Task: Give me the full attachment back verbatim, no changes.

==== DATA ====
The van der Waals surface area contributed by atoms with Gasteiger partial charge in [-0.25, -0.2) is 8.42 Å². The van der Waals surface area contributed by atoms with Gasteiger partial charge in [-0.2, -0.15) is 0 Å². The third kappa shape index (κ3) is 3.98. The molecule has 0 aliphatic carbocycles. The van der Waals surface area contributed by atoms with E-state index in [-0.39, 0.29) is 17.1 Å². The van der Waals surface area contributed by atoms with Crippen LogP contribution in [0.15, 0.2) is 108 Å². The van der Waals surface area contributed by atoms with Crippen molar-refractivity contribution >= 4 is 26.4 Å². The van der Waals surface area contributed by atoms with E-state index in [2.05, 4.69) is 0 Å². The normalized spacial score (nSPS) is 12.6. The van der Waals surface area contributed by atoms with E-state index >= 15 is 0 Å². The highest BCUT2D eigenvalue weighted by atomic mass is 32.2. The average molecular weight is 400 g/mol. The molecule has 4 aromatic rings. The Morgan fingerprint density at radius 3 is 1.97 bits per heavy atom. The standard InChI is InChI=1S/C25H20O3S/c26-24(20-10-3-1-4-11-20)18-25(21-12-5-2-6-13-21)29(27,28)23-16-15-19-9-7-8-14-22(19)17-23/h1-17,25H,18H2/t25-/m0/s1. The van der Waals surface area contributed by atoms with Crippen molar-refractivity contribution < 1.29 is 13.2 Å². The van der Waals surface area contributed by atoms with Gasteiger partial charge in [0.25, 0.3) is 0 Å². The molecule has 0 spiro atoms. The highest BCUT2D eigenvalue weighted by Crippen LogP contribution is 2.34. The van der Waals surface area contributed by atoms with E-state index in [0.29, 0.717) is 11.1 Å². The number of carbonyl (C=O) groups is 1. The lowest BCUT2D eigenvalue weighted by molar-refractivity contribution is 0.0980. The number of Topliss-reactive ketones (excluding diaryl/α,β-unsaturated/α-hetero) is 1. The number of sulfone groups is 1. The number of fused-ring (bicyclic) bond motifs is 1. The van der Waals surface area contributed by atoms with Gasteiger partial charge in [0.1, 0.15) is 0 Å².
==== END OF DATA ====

The van der Waals surface area contributed by atoms with Gasteiger partial charge in [-0.25, -0.2) is 8.42 Å². The van der Waals surface area contributed by atoms with Gasteiger partial charge in [-0.2, -0.15) is 0 Å². The third kappa shape index (κ3) is 3.98. The molecule has 0 aliphatic carbocycles. The van der Waals surface area contributed by atoms with E-state index in [-0.39, 0.29) is 17.1 Å². The van der Waals surface area contributed by atoms with Crippen LogP contribution in [0.15, 0.2) is 108 Å². The van der Waals surface area contributed by atoms with Crippen molar-refractivity contribution >= 4 is 26.4 Å². The van der Waals surface area contributed by atoms with E-state index in [2.05, 4.69) is 0 Å². The normalized spacial score (nSPS) is 12.6. The van der Waals surface area contributed by atoms with E-state index >= 15 is 0 Å². The highest BCUT2D eigenvalue weighted by atomic mass is 32.2. The average molecular weight is 400 g/mol. The molecule has 4 aromatic rings. The Morgan fingerprint density at radius 3 is 1.97 bits per heavy atom. The standard InChI is InChI=1S/C25H20O3S/c26-24(20-10-3-1-4-11-20)18-25(21-12-5-2-6-13-21)29(27,28)23-16-15-19-9-7-8-14-22(19)17-23/h1-17,25H,18H2/t25-/m0/s1. The van der Waals surface area contributed by atoms with Crippen molar-refractivity contribution < 1.29 is 13.2 Å². The van der Waals surface area contributed by atoms with Gasteiger partial charge in [0.25, 0.3) is 0 Å². The molecule has 0 spiro atoms. The highest BCUT2D eigenvalue weighted by Crippen LogP contribution is 2.34. The van der Waals surface area contributed by atoms with E-state index in [0.29, 0.717) is 11.1 Å². The number of carbonyl (C=O) groups is 1. The lowest BCUT2D eigenvalue weighted by molar-refractivity contribution is 0.0980. The number of Topliss-reactive ketones (excluding diaryl/α,β-unsaturated/α-hetero) is 1. The number of sulfone groups is 1. The number of fused-ring (bicyclic) bond motifs is 1. The van der Waals surface area contributed by atoms with Gasteiger partial charge in [0.1, 0.15) is 0 Å².